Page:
Robert Morgan, chief executive at outsourcing consultancy Morgan Chambers, said, "This bodes extremely well - the combined unit makes them attractive to users." Both CMG and Logica have a good reputation for building things that are fit for purpose and delivering them on time, he added.
Logica has built up a sizeable client list in the UK, particularly in the public sector. Organisations that have signed deals with the services firm include the London Borough of Waltham Forest and British Waterways.
Logica is also developing the new Compass case management system for the Crown Prosecution Service, which is at the heart of the Government's plans to overhaul the technology within the UK's criminal justice network.
Analysts believe the deal between Logica and CMG will increase the trend towards consolidation in the IT services market. In the current economic climate, users prefer to work with larger businesses that are perceived as offering greater security and stability.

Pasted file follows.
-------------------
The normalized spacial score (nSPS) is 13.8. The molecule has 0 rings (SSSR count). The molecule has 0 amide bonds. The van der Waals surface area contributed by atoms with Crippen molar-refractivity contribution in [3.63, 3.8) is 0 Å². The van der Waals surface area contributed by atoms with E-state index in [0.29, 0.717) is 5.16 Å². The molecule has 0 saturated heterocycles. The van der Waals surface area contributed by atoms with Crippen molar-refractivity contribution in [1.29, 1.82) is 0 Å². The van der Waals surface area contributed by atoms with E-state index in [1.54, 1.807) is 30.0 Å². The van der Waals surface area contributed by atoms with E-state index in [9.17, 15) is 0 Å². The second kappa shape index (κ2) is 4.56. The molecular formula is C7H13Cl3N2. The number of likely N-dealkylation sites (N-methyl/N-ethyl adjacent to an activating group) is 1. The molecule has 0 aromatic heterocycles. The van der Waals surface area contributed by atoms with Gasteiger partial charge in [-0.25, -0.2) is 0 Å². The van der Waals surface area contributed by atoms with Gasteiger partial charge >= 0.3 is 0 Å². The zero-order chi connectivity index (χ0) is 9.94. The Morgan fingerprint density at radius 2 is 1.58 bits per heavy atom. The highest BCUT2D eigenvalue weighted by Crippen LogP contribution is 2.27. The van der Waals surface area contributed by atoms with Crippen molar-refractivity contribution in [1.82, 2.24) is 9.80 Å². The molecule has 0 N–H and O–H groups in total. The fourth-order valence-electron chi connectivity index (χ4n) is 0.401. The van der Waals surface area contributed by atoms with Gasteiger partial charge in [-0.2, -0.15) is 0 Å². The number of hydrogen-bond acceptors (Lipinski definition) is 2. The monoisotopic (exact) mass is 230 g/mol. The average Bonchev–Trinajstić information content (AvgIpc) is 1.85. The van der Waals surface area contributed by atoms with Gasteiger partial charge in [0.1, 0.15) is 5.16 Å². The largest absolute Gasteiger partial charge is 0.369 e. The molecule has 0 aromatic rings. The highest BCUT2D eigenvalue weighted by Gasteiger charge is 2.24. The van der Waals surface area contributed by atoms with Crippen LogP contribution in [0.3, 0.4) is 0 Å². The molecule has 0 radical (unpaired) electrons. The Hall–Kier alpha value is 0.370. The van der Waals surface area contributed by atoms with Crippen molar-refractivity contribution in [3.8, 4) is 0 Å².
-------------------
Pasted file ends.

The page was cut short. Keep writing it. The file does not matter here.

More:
Morgan explained, "It is a question of the long-term viability of any organisation." Companies of the size of Logica and CMG also understand how to innovate because they are so much closer to the client, he added.
If the merger, which is now subject to due diligence, goes through, Logica shareholders will end up owning 60% of the new firm and CMG shareholders will own the remainder. The combined company would have a market value of about £910m.
Morgan believes this too could be positive for users. "I think that Logica and CMG will use their money to maybe acquire some smaller public sector specialists, which is good news for users," he said.
The deal would make the company one of the largest players in the European IT services market. The merger would also allow it to compete against Nokia and Ericsson in the next-generation multimedia messaging arena.
The drive towards industry consolidation appears to be intensifying. IBM recently completed its takeover of PwC Consulting, the consulting division of PricewaterhouseCoopers, in a £2.2bn deal.